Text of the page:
Governor Glenn Youngkin vetoed a bill for the first time, he announced Tuesday. Delegate Patrick Hope’s (D-Arlington) HB 670 would have authorized counties operating under a county manager plan to hire an independent policing auditor to oversee its civilian review board; the bill passed out of the Senate along party lines, and out of the House of Delegates with some bipartisan support. Arlington County is the only Virginia county operating under the county manager plan.
“The best way to ensure that any bad actors within law enforcement are held accountable is to stand up for law enforcement, not tear them down or subject them to politically motivated inquiries,” Youngkin said in the press release.
The City of Phoenix filed a lawsuit against the State of Arizona on Tuesday, contending that new legislation regulating police review boards and expanding the Attorney General’s powers of investigation violates the state constitution. HB 2893 requires that the members of police misconduct boards be partially composed of police officers, but the City set up its own review board a month before the legislation was passed which says police officers or former police officers shall not sit on its police review board.
Similarly, the City objects to the qualifications laid out in the law for civilian review boards; the City merely wants non-City employees serving on it, but the legislation requires that board members have some training. And finally, the City objects to a provision which states that when requested by a legislator, the Attorney General may investigate laws or rules passed by lower levels of government that appear to violate state law, and withhold state funding if a violation is found.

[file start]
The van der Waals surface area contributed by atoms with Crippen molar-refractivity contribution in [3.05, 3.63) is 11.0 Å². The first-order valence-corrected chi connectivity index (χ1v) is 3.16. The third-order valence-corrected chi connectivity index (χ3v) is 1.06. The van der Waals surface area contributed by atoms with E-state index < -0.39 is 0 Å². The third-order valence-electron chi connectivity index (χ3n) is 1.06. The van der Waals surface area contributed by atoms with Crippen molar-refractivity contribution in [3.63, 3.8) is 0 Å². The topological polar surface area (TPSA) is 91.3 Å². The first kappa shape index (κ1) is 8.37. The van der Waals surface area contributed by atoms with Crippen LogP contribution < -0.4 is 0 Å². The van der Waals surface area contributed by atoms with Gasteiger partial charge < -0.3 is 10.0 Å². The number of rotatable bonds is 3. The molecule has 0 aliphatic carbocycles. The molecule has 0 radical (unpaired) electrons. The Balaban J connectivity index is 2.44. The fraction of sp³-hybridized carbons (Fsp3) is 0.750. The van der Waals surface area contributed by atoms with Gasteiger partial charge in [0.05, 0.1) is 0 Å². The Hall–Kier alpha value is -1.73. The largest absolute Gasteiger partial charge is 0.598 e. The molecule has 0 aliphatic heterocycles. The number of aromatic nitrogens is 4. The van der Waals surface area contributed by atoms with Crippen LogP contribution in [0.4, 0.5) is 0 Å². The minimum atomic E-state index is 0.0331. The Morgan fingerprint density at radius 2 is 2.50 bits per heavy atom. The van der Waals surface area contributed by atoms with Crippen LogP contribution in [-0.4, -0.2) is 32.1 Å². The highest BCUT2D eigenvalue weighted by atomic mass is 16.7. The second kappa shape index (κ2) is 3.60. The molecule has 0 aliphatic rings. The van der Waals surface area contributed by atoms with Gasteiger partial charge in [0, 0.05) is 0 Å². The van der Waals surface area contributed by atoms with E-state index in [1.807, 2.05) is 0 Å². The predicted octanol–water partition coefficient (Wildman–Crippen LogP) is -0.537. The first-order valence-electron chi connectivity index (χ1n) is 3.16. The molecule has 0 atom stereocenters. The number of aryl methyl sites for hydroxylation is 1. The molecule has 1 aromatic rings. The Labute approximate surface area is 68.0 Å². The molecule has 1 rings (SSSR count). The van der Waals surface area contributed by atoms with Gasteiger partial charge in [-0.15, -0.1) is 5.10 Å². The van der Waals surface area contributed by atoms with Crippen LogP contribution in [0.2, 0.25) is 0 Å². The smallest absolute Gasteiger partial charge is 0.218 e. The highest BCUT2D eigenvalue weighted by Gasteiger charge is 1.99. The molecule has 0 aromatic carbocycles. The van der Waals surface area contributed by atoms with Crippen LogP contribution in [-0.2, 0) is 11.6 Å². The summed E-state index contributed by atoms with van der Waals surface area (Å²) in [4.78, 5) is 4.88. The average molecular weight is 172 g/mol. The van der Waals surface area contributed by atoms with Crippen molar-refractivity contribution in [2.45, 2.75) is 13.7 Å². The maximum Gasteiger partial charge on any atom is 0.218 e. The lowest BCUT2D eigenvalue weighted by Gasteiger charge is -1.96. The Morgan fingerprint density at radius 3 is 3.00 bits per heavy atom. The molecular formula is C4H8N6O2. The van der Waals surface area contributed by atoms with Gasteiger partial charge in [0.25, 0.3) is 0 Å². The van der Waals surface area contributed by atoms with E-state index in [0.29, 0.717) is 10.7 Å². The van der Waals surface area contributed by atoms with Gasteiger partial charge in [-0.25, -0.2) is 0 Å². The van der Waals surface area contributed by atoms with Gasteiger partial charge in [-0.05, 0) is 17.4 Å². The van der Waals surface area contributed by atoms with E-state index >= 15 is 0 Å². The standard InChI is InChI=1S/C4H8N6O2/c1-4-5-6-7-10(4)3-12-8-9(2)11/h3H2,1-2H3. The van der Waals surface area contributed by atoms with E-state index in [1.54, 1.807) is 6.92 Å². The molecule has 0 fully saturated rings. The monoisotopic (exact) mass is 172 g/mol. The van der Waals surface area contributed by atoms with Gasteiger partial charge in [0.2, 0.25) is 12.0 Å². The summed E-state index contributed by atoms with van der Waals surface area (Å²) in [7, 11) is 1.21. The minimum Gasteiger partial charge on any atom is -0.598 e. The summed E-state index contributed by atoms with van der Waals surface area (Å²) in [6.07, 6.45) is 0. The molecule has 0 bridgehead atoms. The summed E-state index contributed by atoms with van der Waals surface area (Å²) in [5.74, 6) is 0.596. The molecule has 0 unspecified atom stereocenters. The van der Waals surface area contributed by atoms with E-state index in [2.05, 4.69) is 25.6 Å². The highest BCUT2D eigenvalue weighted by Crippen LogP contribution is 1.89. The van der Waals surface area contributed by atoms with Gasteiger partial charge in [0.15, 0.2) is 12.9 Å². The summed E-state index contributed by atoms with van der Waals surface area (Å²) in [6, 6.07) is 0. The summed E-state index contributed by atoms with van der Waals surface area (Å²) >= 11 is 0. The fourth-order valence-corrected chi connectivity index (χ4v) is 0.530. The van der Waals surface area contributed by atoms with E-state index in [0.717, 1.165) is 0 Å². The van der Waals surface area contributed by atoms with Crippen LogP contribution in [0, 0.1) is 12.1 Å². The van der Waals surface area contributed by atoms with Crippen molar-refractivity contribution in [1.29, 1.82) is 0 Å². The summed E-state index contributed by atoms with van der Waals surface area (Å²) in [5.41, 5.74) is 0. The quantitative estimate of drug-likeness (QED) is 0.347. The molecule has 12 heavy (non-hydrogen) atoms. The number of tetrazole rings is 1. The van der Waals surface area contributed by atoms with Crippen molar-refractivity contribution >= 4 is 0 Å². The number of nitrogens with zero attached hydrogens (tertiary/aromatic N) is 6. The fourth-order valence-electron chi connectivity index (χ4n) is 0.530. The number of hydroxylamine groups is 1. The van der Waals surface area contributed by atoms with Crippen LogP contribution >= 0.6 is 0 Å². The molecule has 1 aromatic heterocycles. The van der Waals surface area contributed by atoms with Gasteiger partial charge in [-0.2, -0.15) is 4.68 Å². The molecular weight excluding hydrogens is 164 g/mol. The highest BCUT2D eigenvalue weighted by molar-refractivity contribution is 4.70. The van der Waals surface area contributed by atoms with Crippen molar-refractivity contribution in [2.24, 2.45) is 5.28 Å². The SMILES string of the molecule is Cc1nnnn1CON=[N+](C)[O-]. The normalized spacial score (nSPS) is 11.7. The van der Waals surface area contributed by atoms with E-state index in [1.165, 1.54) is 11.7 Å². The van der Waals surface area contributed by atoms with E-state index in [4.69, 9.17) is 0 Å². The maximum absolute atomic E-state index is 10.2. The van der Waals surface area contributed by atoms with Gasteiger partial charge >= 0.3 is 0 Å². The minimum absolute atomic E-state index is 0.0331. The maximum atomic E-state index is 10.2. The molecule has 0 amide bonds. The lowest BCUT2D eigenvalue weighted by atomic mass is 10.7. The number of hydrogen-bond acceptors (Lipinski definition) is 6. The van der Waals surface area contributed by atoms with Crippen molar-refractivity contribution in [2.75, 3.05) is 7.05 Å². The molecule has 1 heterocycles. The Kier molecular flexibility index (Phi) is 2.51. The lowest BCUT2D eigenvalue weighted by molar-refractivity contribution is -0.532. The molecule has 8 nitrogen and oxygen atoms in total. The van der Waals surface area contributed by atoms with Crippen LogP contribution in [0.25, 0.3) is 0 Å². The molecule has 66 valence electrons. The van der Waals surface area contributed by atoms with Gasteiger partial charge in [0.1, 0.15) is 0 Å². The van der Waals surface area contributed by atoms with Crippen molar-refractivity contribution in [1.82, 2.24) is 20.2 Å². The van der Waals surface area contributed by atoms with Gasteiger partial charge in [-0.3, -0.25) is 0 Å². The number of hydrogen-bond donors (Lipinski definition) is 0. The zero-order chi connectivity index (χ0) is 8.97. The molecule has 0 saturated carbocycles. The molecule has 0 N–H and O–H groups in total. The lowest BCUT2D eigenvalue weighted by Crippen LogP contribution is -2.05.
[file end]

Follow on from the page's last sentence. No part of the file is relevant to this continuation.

Governor Ralph Northam signed a bill into law on Wednesday that gives the state attorney general additional powers to investigate unlawful patterns or practices by law enforcement officers and file civil action to stop the misconduct.
Introduced by Sen. Louise Lucas (D-Portsmouth), Senate Bill 5024 was one of several bills approved by the governor this week.
Compromised legislation that gives localities the authority to establish law enforcement civilian review boards (CRB) successfully passed final votes in the Senate and House of Delegates Wednesday afternoon, and now goes to the governor’s desk for final approval.
Joint conference committee reports for Senate Bill 5035 passed the Senate (21-Y 17-N) and for House Bill 5055 passed the House (53-Y 35-N), mostly along the party lines of both chambers.
The Senate on Tuesday passed legislation that allows localities to establish law enforcement civilian review boards with outlined oversight duties.
Sponsored by Sen. Ghazala Hashmi (D-Chesterfield County), the bill passed by a vote of 20-Y 15-N along party lines of the present senators.